Before the 2004-2005 school year, holiday music, including traditional Christmas carols and Hanukkah songs, was performed at the School District's December concerts. (Pl.'s S.F. ¶¶ 3-4; Defs.' Br. in Support of Summ. J. (No. 37-2) ("Defs.' Supporting Br.") at 5.) In the Fall of 2003, music teacher William Cook contacted Sharon Cohen, a parent of one of his students, "who objected to her daughter playing certain music that we were doing at a concert" and who stated that "she didn't want her daughter to play the music at the concert." (Pl.'s Mot. for Summ. J., Ex. C (No. 36-6) at 35:19-36:10, 40:10-18.) Ms. Cohen also told Mr. Cook that "Christianity was forced upon her in her youth." (Id., Ex. C, Ex. 4.) Mr. Cook advised the Director of Fine Arts, Nicholas Santoro ("Director of Fine Arts Santoro"), of his conversation with Ms. Cohen, and Director of Fine Arts Santoro recounted the situation to Assistant Superintendent James Memoli ("Assistant Superintendent Memoli"). (Id.)

On January 21, 2004, Ms. Cohen sent Superintendent Horoschak a letter, complaining that "the selection of music [at the South Orange Middle School 2003 December concert], both instrumental and vocal, had a clear religious orientation and focused on religious holidays. . . . in direct violation of the Board policy # 2270 4 (a)."*fn1 (Decl. of Attorney Robert J. Muise (No. 38), Ex. P-5 at SO0212-13.) On March 1, 2004, Superintendent Horoschak responded to Ms. Cohen's letter, noting that with respect to the 2003 December concert, "[i]t was our judgment that because of the variety of both secular and 'holiday' (i.e., Hanukkah and Christmas) selections . . . there was not one particular focus on a particular religion or religious group, and, as such, there was no attempt to advance any religious point of view." (Pl.'s Mot. for Summ. J., Ex. F (No. 36-10), Ex. P-6 at SO0375.) Superintendent Horoschak continued, however, that although "[w]e are cognizant of the policy, and are careful to follow it. . . . concerns raised by parents regarding the holiday concert at South Orange Middle School suggest that the policy needs further clarification." (Id.) Further, he stated that "Assistant Superintendent Jim Memoli and Director of Fine Arts Nicholas Santoro are engaged in on-going discussions about such musical programs, and they will recommend to me suggested language for regulations which should clarify what types of programs and activities are permissible and not permissible under this policy." (Id.)

On or about March 24, 2004, Superintendent Horoschak had his annual performance review with the School Board.*fn2 (Defs.' Supporting Br. at 5.) At this review, the issue of the implementation of Policy 2270 with respect to the December concerts was raised. (O'Neill Cert., Ex. B (No. 37-5) at 111:9-113:13.) According to Superintendent Horoschak, "board members had heard from some community members about instrumental music that they felt, people felt represented a celebration of Christmas holidays and also there ha[d] been discussion about the fact that you really can't balance all religious groups in these representations in these types of performances." (Id., Ex. B at 113:2-11.) Ultimately, the School Board indicated that the outcome that it desired was "that [Policy 2270] would be consistently implemented, that it be supervised, that there wouldn't be so much discretion at every -- by every faculty member," (id., Ex. B at 114:2-10), and discussed with him drafting regulations regarding Policy 2270, (Defs.' Resp. to Pl.'s Statement of Material Facts (No. 43-2) ¶ 8; see Pl.'s S.F. ¶ 8.)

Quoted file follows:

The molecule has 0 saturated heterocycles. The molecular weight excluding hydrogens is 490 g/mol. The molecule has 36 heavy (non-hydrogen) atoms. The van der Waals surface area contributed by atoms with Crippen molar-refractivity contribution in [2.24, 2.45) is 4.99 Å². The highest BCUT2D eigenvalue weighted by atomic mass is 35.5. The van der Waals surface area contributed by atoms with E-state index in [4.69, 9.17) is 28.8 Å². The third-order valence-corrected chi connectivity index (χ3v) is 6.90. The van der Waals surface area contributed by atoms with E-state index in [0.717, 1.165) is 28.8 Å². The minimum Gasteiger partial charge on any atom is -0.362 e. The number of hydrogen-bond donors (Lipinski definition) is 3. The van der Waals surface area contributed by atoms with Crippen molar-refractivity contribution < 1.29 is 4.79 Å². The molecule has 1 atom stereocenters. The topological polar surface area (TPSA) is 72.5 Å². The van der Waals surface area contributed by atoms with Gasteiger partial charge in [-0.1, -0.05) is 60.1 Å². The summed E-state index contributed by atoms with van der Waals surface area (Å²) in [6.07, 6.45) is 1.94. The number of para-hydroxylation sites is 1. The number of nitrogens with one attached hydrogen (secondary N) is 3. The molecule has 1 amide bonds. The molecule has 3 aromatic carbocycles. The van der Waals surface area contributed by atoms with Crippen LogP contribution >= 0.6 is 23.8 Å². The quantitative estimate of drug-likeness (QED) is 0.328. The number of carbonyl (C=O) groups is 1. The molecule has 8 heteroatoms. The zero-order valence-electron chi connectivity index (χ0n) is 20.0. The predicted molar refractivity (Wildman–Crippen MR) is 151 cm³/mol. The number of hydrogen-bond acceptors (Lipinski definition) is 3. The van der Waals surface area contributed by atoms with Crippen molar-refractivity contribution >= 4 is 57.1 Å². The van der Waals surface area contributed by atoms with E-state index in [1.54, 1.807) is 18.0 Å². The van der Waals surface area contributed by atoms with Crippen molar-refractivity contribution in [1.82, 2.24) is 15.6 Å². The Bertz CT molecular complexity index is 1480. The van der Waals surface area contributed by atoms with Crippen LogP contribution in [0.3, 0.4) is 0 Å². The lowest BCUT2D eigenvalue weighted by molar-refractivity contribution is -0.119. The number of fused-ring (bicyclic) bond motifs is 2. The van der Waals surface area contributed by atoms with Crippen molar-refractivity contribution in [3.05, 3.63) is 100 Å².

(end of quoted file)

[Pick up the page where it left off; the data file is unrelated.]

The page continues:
In September 2004, Director of Fine Arts Santoro held a department meeting, wherein he "discussed [with the School District music staff] how I would be approving their programs and that we could do religious music," but they should "try to avoid the holiday music." (O'Neill Cert., Ex. H (No. 37-11) at 57:13-24.) At that time, Director of Fine Arts Santoro had not yet told the School District music staff that "Christmas Carols [were] out". (Id., Ex. H at 58:3-5.) On October 14, 2004, Superintendent Horoschak met with Director of Fine Arts Santoro, Assistant Superintendent Memoli, and the School District's attorney, Ellen Bass (the "October 14, 2004 meeting"), "to review the requirements of Policy 2270 . . . and to resolve various parent concerns regarding the implementation of the policy." (Id., Ex. I (No. 37-12) at SO0142; see Pl.'s S.F. ¶¶ 13-14.) According to Assistant Superintendent Memoli, the discussion at that meeting involved "what we do for the students in this district, what is best for them so that we feel that we're treating everyone on an equal basis, what was educationally sound," (Defs.' Reply Br. in Support of Mot. for Summ. J. ("Defs.' Reply Br."), Ex. B (No. 45-4) at 53:5-15), and making sure that "no child feels uncomfortable in celebrating a holiday that wasn't their own," (id., Ex. B at 59:23-25). Assistant Superintendent Memoli stated that he "want[s] the students to feel comfortable when they're in this school system building and in their classroom; and, anything that makes them uncomfortable effects [sic] their ability to learn." (Id., Ex. B at 57:6-12.)

Director of Fine Arts Santoro drafted a memorandum to the School District music staff on October 29, 2004 (the "October 29, 2004 memorandum"), forwarding the decisions made at the October 14, 2004 meeting. (O'Neill Cert., Ex. I (No. 37-12) at SO0143; Pl.'s S.F. ¶ 19.) Director of Fine Arts Santoro wrote that "in my three-plus years in the district, I have been reviewing your programs to insure [sic] that we are in compliance with [Policy 2270],"*fn3 and that following the meeting, " I now have a clearer picture of the expectations of [Policy 2270]." (O'Neill Cert., Ex. I (No. 37-12) at SO0143; see Pl.'s S.F. ¶¶ 15-16.) Director of Fine Arts Santoro continued that "[i]n short, we will continue to use common sense when selecting music for the Holiday concerts," but also presented six specific bullet points: